Nigerian Woman Blinded In One Eye By Violent Fiancé Criticises CPS For Initially Dropping CaseBy cheatmaster 06:47 Tue, 31 Jan 2017 Comments
A Nigerian woman based in the UK was left permanently blind in one eye by her violent fiancé. She has now criticised the Crown Prosecution Service after her case was initially dropped despite “overwhelming evidence” of the cause of her injuries.
Akorede Odutayo sustained life-changing injuries after being punched repeatedly in the face by her partner when she got icing on his clothes after presenting him with a birthday cake.
I thought I was going to die. He just kept hitting me over and over again. Suddenly I heard something go pop and blood came gushing out everywhere but at the time I had no idea where it was coming from.She spent three days in hospital but surgeons were unable to save her left eye. She now has to use a
The mother-of-one, who had suffered years of domestic violence at the hands of her partner Ibrahim Akanbi, agreed to press charges against the father of her child.
But he was granted and initially the CPS decided to take no further action after Akanbi claimed he had acted in self defence. Akorede says she cried when she was told about the decision.
I feel completely let down especially knowing all the evidence there was against him. I've even given them text messages he sent me admitting what he done.After the police intervened, the CPS eventually reviewed their decision and charged Akanbi.
Ibrahim Akanbi was found guilty of grievous bodily harm last month at Woolwich crown court in London and was sentenced to three years in prison.
He would have escaped a conviction had police not appealed against a decision by the CPS last March to take no further action in the case.
Now Odutayo, 23, who has a two-year-old son with Akanbi, has decided to speak out because she is worried other victims are not getting the justice they deserve. She said:
“I feel I was completely failed by the CPS. If the police hadn’t appealed he could have got away with it despite the blatant evidence.”Odutayo said she had endured a “painful waiting game” to see her former partner brought to justice after the attack on 11 January 2015, Akanbi’s birthday.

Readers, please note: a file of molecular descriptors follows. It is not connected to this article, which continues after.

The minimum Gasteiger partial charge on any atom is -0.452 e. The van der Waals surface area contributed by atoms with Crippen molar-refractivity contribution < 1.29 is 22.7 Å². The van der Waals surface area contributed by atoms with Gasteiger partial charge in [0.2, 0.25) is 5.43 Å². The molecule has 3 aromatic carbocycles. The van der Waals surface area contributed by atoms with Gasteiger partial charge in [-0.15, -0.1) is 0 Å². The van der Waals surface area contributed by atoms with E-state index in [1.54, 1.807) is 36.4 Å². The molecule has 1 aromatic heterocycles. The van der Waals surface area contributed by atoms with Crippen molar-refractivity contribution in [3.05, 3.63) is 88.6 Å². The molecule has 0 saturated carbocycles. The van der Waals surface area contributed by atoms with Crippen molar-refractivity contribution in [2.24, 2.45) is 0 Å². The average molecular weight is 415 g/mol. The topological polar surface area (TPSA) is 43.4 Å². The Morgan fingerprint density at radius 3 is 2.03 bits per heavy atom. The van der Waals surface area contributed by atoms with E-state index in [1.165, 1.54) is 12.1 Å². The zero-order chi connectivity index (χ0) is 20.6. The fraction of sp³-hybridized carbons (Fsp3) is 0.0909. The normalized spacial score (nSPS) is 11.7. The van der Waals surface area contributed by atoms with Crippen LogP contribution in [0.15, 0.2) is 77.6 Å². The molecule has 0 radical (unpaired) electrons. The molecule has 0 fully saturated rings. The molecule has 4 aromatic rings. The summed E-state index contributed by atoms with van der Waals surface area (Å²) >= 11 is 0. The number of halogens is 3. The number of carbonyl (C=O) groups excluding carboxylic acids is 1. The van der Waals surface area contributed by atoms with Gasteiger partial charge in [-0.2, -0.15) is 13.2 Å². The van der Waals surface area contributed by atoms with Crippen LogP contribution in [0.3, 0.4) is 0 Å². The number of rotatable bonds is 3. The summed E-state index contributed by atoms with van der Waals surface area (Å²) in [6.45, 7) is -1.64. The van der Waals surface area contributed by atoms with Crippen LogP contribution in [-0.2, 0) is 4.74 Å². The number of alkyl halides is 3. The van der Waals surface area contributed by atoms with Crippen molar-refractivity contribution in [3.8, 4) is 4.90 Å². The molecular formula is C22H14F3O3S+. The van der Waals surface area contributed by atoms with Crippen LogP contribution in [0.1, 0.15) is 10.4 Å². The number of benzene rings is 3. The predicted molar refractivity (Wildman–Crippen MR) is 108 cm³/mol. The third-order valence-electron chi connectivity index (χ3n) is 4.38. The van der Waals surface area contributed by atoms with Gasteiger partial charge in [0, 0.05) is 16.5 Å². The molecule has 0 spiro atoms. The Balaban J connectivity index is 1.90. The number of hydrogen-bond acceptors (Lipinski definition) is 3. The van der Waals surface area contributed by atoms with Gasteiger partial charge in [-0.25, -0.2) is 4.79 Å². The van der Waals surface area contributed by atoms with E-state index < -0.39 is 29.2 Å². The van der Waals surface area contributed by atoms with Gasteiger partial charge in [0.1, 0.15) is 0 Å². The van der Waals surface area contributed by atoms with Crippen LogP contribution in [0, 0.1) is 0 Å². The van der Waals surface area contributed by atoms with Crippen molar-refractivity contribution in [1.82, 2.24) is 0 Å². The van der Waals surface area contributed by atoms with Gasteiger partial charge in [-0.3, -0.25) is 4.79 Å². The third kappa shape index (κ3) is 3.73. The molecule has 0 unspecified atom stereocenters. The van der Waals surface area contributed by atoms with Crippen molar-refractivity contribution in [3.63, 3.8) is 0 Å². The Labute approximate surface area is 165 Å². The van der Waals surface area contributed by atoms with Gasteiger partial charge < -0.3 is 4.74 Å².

The couple were packing for a holiday Odutayo had booked as a surprise when a row erupted after she put icing pieces from his birthday cake in his cupboard as a keepsake.
“He started chucking things at me and headbutted me, cutting his head on my tooth,” she said. Odutayo, who had been on FaceTime to her sister at the time, added: “He then started punching me repeatedly and I ran to pick up the phone and screamed to my sister, but he chased me and started hitting me over and over until my face went numb. My eye was full of blood. There was blood all over my house, my clothes, the wall, the bed, it looked like a murder scene.”After spending three days in hospital undergoing surgery, doctors told Odutayo they had been unable to save the sight in her eye. She said:
“I’ve lost my eye and then I find out they weren’t even going to charge him. He should have been on remand, he could have come back and taken my right eye. He was out there going on holiday and enjoying his life while I was going through hell.”She said Akanbi apologised for his actions in a text message the day after the attack and admitted he was in “one thousand per cent trouble”.
A police source told the Guardian:
“The defendant blinded his partner and even admitted to punching her ‘two or three’ times and causing the injury. He was arrested on the night of the attack and should have been charged and remanded due to overwhelming evidence. It was an elementary case.“Instead, the CPS decided to take no further action. It was such a perverse decision that we had to challenge their legal advice.A crown prosecutor told police the CPS made the initial decision not to press charges in 2015 because Akanbi had stated it was Odutayo who had headbutted him and he had acted in self-defence. The CPS said:
Any delays in this case were not down to the CPS. At the outset of the case, we requested the evidence necessary to make a charging decision. When this was provided by the police, in April 2016, prosecutors made the decision to charge within a week.
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